Ingenuity, the small drone that continues its mission on Mars after a year of flight

He has made 25 flights, accumulates 46.5 minutes in the air and has traveled more than five kilometers at a maximum height of twelve meters. Its mission was to prove that you could fly on the red planet, but it has gone much further

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30-09-2021 Helicóptero Ingenuity

Ingenuity, a helicopter weighing only 1,800 grams, wrote a year ago a page in the history of space exploration when flying for the first time on another planet. His five planned flights on Mars have multiplied: there are already 25. And it has become the aerial eyes of the Perseverace rover.

On April 19, 2021, the solar-powered helicopter rose to three meters, held hover for 30 seconds, and again touched the surface. In total 39.1 seconds of flight.

“What a spectacular thing,” NASA systems engineer Elio Morillo told Efe about that day, who “had the great privilege of sending the command that woke up the helicopter on the day of its first flight.”

A year later, the drone made 25 flights, with a total of 46.5 minutes in the air to travel 5,824 meters, with a maximum height of twelve meters, on a mission that was intended only as a technological demonstration that you could fly on Mars, but that has gone much further.

Ingenuity had arrived at the Jezero crater on Mars, just two months earlier in the gut of Perseverance, which travels the planet with the main objective of searching for traces of life.

Morillo, who was involved in the first 30 days of the mission, explained that, after the five scheduled flights, the helicopter would have been left behind, while Perseverance continued on its way, as it was thought that “it would be unable to keep up with its pace”.

El rover estadounidense "Perseverance" (der.) junto al minihelicóptero "Ingenuity» (centro) sobre la superficie de Marte. Foto: --/NASA/JPL-Caltech/MSSS/dpa
El rover estadounidense "Perseverance" (der.) junto al minihelicóptero "Ingenuity» (centro) sobre la superficie de Marte. Foto: --/NASA/JPL-Caltech/MSSS/dpa --/NASA/JPL-Caltech/MSSS/dpa

But, with each flight, they have learned that it can follow the rover, maintain communication with it, charge its batteries, spend the frosty nights without being damaged. Little by little they have widened the limits to “fly farther, faster, take pictures and add to the scientific value of the mission”.

In fact, Ingenuity has become a kind of helper. “We no longer have to send Perseverance somewhere that could possibly be dangerous, such as sandy ground where its wheels can fit.”

The helicopter goes and takes photos, which help scientists understand the geochemical components of an area, without “worrying about whether Perserverance has to arrive or not,” said Morillo, who is currently in charge of tracking and analyzing information from the rover's engines.

Ingenuity opens up the possibility that, “in five or ten years”, instead of a rover, a series of drones can be sent to Mars with different scientific instruments, this one is only provided with cameras.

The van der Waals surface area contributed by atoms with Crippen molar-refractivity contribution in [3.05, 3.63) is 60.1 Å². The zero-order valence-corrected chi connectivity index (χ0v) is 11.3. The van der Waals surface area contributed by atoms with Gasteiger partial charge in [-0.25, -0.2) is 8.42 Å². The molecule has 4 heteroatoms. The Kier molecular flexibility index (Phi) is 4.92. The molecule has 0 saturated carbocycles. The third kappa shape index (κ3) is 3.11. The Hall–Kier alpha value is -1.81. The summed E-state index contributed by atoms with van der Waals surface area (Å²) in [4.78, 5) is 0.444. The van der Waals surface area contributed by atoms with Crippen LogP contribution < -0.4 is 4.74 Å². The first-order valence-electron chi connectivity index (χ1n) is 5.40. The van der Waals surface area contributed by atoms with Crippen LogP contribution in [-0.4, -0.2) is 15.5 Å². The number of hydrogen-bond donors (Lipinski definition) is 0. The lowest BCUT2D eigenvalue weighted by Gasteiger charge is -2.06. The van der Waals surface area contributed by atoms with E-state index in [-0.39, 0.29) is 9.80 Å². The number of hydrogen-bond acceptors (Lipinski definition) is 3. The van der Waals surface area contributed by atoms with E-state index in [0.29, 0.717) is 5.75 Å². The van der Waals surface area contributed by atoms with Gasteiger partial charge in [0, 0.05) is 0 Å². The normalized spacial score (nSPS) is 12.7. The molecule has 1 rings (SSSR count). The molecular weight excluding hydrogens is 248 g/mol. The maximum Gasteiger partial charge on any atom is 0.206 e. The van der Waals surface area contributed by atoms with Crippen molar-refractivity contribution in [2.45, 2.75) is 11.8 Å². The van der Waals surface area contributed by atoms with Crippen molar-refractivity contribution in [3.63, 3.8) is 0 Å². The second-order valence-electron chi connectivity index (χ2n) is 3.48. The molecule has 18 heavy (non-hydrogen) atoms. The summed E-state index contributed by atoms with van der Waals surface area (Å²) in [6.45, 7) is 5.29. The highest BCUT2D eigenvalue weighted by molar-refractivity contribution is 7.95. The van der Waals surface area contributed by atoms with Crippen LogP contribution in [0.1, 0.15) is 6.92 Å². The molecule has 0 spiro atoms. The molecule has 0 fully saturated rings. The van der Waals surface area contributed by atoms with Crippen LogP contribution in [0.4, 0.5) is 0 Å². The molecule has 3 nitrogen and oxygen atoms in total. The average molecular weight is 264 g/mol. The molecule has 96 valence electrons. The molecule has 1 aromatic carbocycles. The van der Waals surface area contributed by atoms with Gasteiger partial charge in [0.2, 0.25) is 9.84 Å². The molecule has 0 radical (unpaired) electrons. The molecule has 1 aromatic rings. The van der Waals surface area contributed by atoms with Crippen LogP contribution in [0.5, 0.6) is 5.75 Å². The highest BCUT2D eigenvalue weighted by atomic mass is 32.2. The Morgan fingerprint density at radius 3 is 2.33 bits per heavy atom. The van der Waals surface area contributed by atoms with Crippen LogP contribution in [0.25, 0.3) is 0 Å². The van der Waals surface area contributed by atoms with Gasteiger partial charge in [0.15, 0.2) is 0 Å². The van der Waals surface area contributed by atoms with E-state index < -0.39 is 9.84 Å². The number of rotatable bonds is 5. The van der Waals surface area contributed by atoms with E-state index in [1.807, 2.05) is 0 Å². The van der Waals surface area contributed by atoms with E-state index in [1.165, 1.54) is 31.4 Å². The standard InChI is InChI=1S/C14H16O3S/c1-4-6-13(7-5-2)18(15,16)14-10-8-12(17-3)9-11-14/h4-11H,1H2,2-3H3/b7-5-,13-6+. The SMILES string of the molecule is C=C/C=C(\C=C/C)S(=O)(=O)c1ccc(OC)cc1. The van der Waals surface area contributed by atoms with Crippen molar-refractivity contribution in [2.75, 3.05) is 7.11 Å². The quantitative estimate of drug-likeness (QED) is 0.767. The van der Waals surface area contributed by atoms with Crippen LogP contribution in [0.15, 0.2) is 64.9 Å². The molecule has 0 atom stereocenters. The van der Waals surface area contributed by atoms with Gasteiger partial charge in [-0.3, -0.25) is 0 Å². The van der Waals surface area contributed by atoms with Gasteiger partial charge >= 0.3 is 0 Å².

Flying on Mars is not easy, because the pressure of the atmosphere on the surface is only 1% of that of the Earth's, so its two pairs of blades, placed one on the other, have to rotate very fast, at 2,537 revolutions per minute.

But tests had already been done on Earth, so “we had the confidence and certainty that we could achieve it”, although before that moment we had to overcome others of “nerves” and even “scary”, he said.

Sombra de Ingenuity en la superficie de Marte durante uno de sus vuelos
Sombra de Ingenuity en la superficie de Marte durante uno de sus vuelos NASA/JPL-CALTECH Europa Press

The first to make sure, with a series of tests, that the helicopter had not suffered any damage during the journey and separation from Perseverance.

The second focused on the first night that Ingenuity had to pass away from the rover's protection, which provides it with heat so that its battery does not freeze. Tests had also been done on Earth, but the environment on Mars is “very uncertain”.

“Once we survived that first night we said: ok this can be achieved” and when it flew they knew that NASA's Mars 2020 mission was going to be “spectacular from then on”.

Even so, Ingenuity has had to face some problem, such as when its release in the Martian atmosphere was postponed due to a software problem that had to be solved on Earth, or a recent sandstorm that left dust on its rotors and that was also solved.

Planned for a 30-day mission, it has been in service for a year now and Morillo expects it to last “much longer”, although they are well aware of certain mechanical limits in their thin legs that, at “some point, they may bend and break, because they are not designed to last that long”.

NASA compared Ingenuity's flight to the feat achieved in 1903 by the Wright brothers, who made the first motor flight. Morillo recalled that the helicopter carries under its rotors a small piece of cloth from that plane, which for the team was “a complete honor”.

(with information from EFE)